Leather paneled crop: £2 (S$4.20)

Midi dress (superb thick lycra-like quality): £5 (S$10.50)

Satin rose printed dress: £3 (S$6.30)

Luxe keyhole playsuit (Fully lined too! Probably one of my best buys): £5 (S$10.50)

Leather sleeved baseball jacket (another one of my best buys, kept me so warm): £3 (S$6.30)

These were all sale items. I have to say that I'm a really, really good bargain hunter. A very aunty trait which I'm proud of ^^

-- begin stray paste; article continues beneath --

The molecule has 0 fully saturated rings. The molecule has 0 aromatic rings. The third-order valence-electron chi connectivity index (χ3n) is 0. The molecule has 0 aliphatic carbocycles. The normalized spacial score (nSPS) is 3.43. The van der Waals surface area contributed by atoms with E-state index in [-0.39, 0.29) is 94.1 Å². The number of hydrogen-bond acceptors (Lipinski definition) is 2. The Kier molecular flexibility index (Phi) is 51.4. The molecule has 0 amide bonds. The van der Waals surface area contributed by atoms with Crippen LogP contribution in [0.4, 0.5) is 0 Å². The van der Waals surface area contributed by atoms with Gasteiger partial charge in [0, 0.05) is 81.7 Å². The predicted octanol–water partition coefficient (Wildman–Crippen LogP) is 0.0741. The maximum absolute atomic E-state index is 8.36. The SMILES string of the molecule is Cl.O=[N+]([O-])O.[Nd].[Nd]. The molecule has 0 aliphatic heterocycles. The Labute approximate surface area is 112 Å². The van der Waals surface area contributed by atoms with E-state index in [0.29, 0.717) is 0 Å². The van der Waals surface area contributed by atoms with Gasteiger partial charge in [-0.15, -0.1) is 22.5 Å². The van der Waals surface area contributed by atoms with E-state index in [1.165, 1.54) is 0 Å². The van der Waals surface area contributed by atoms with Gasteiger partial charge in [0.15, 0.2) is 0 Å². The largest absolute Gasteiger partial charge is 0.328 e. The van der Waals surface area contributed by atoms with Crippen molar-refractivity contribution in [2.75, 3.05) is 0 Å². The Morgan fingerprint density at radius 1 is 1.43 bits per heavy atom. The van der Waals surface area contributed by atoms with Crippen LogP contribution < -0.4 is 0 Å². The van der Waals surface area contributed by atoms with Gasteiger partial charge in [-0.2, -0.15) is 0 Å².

Back in Singapore, I would always complain about groceries being too expensive (I usually spend S$40 at the supermarket back home on vegetables, chicken breast, pasta, bread, spreads...). In the UK, I spend £30 (S$63) to £40 (S$84) each time. And it's not even because I only shop at the Jasons' or Marketplace of UK, aka Marks & Spencer's and Waitrose (I almost never shop there). I'm so aunty I actually surveyed all the supermarkets along the street to see where I could get the best bargains. It helps that supermarkets here display unit pricings in fine print so it makes it easier for me to compare ;) The only things cheap in the UK supermarkets are: house brand tomato puree and canned tomatoes (essentials because I'm always cooking pasta), kale (£1 as compared to S$5 in Fairprice), cheese, ice-cream (though not as cheap as the US), oatmeal, milk, minced beef, broccoli (49p, current deal at Tesco!). Just to name a few...